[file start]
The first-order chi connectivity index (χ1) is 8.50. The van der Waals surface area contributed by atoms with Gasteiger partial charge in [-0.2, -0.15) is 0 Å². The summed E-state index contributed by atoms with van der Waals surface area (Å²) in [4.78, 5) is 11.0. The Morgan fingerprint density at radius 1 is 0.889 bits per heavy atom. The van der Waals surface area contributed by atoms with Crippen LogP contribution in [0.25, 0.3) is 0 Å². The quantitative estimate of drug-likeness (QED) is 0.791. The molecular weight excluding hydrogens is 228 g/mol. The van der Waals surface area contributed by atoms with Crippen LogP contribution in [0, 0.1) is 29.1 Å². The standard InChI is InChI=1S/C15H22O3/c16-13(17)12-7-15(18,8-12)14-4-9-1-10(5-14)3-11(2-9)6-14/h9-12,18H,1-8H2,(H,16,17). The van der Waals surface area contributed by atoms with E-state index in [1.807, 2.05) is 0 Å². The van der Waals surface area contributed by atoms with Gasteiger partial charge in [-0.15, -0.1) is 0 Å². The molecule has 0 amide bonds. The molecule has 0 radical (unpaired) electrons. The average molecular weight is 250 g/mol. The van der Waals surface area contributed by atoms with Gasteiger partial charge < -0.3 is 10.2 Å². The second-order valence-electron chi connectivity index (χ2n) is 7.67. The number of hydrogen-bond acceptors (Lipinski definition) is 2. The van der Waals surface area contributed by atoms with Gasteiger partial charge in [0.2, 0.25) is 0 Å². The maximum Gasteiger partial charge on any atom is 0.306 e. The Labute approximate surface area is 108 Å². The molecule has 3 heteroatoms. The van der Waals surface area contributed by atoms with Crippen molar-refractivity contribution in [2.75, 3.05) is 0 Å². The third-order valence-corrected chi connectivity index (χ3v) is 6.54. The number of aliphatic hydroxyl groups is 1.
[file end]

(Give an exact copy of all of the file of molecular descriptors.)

The first-order chi connectivity index (χ1) is 8.50. The van der Waals surface area contributed by atoms with Gasteiger partial charge in [-0.2, -0.15) is 0 Å². The summed E-state index contributed by atoms with van der Waals surface area (Å²) in [4.78, 5) is 11.0. The Morgan fingerprint density at radius 1 is 0.889 bits per heavy atom. The van der Waals surface area contributed by atoms with Crippen LogP contribution in [0.25, 0.3) is 0 Å². The quantitative estimate of drug-likeness (QED) is 0.791. The molecular weight excluding hydrogens is 228 g/mol. The van der Waals surface area contributed by atoms with Crippen LogP contribution in [0, 0.1) is 29.1 Å². The standard InChI is InChI=1S/C15H22O3/c16-13(17)12-7-15(18,8-12)14-4-9-1-10(5-14)3-11(2-9)6-14/h9-12,18H,1-8H2,(H,16,17). The van der Waals surface area contributed by atoms with E-state index in [1.807, 2.05) is 0 Å². The van der Waals surface area contributed by atoms with Gasteiger partial charge in [-0.15, -0.1) is 0 Å². The molecule has 0 amide bonds. The molecule has 0 radical (unpaired) electrons. The average molecular weight is 250 g/mol. The van der Waals surface area contributed by atoms with Gasteiger partial charge < -0.3 is 10.2 Å². The second-order valence-electron chi connectivity index (χ2n) is 7.67. The number of hydrogen-bond acceptors (Lipinski definition) is 2. The van der Waals surface area contributed by atoms with Gasteiger partial charge in [0.2, 0.25) is 0 Å². The maximum Gasteiger partial charge on any atom is 0.306 e. The Labute approximate surface area is 108 Å². The molecule has 3 heteroatoms. The van der Waals surface area contributed by atoms with Crippen molar-refractivity contribution in [2.75, 3.05) is 0 Å². The third-order valence-corrected chi connectivity index (χ3v) is 6.54. The number of aliphatic hydroxyl groups is 1.